Fishery Research Station finds commercial pearl farming feasible
After years of dedicated effort, the Fishery Research Station, under the Nepal Agriculture Research Council, in Pokhara has concluded that commercial pearl farming is feasible in Nepal.
The station had initiated the project in 2017 as part of its mission to diversify aquaculture in the country. The research concluded last week.
Pearls, natural gems produced by mussels, have captivated humanity worldwide for centuries. They are cherished for their use in decorative and jewelry purposes, and also have medicinal properties for curing diseases. For the research, the station utilized mussels found in the lakes of the Pokhara Valley.
Nepal, blessed with abundant water resources and a variety of mussel species, holds great potential for commercial pearl farming, according to Senior Scientist Dr Md Akbal Husen, the chief of the station, who led the research. As freshwater pearl culture is a new frontier in aquaculture, the Fishery Research Station in Pokhara took up the study, Dr Huse added.
Over 18 species of freshwater mussels worldwide have been used for pearl farming.
Dr Husen emphasized that pearl farming can open up numerous opportunities for local farmers.
The research has demonstrated that freshwater pearl farming is viable in Nepal, as mussels can be integrated into fish ponds, he added. Pearl farming can be conducted in various water bodies such as ponds, lakes, rivers, and reservoirs, spanning from the Tarai to the mid-hills regions of Nepal. “This makes it an excellent opportunity for rural areas as people can start pearl farming with low investment and get high outputs,” he added.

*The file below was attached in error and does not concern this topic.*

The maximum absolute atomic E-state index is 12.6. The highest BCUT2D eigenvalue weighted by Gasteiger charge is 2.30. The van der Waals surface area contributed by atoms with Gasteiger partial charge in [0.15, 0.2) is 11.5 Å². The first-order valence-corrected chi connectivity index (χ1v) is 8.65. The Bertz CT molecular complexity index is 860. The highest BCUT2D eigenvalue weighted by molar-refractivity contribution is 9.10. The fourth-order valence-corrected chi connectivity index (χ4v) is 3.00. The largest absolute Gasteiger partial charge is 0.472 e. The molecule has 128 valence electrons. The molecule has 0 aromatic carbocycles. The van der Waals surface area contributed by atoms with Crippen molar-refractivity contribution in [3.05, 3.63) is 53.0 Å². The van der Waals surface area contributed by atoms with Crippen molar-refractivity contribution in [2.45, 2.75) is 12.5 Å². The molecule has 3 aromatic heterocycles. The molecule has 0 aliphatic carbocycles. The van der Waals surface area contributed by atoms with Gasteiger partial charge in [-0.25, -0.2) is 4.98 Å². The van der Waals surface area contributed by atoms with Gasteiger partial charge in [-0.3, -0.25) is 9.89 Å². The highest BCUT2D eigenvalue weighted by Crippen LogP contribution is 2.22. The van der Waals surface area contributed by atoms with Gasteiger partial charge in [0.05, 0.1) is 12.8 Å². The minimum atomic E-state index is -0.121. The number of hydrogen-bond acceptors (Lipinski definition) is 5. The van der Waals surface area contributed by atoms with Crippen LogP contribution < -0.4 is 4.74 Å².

One of the remarkable aspects of pearl culture is its environmental friendliness, as mussels act as natural water filters, contributing to the cleanliness of water bodies. This, in turn, supports intensive fish culture. Dr Husen highlighted that the simplicity of the methods and the less labor-intensive work involved make pearl farming a suitable profession for women, thereby creating more employment opportunities for rural women.
For the research, the station collected mussels from drainage canals and various lakes in Pokhara and kept them in tanks at the research station. Mussels were fed through natural phytoplankton development in the ponds, with occasional use of artificial feed. Compost, urea, and DAP were also frequently used in the tank to maintain the phytoplankton level.
According to Dr Husen, water bodies with a high volume of natural plankton, specifically phytoplankton, are the best for producing pearls. Dr Husen pointed out that areas like Begnas, Rupa, and other small lakes in the Lekhnath area and their surroundings contain the necessary conditions for successful commercial pearl farming.
How is pearl farming done?
First, freshwater mussels are collected from water bodies rich in phytoplankton. They undergo pre-operative conditioning for 2-3 days, kept in crowded conditions in plastic tanks with tap water at a stocking density of one mussel per liter. Then, the pearl nucleus, a bead made from powder made from mussel shells into molds, is inserted into the mantle cavity of the mussels after carefully opening the two valves without causing any injury to the mussels. After the implantation, the mussels are returned to the water. It takes approximately a year for the bead to transform into a pearl inside the mussel’s cavity.
Freshwater pearl culture is rapidly emerging as a significant activity in the aquaculture sector. India, Bangladesh, China, Japan, Vietnam, and various other countries have successfully developed freshwater pearl cultivation technologies. In many South-East Asian countries, freshwater pearl culture has become a significant source of employment and income.
The successful development of freshwater pearl farming by the Fishery Research Station in Pokhara represents a significant step towards boosting the economy and empowering local farmers in Nepal. The achievement opens up new possibilities for sustainable aquaculture in the region, benefitting both the environment and the community.
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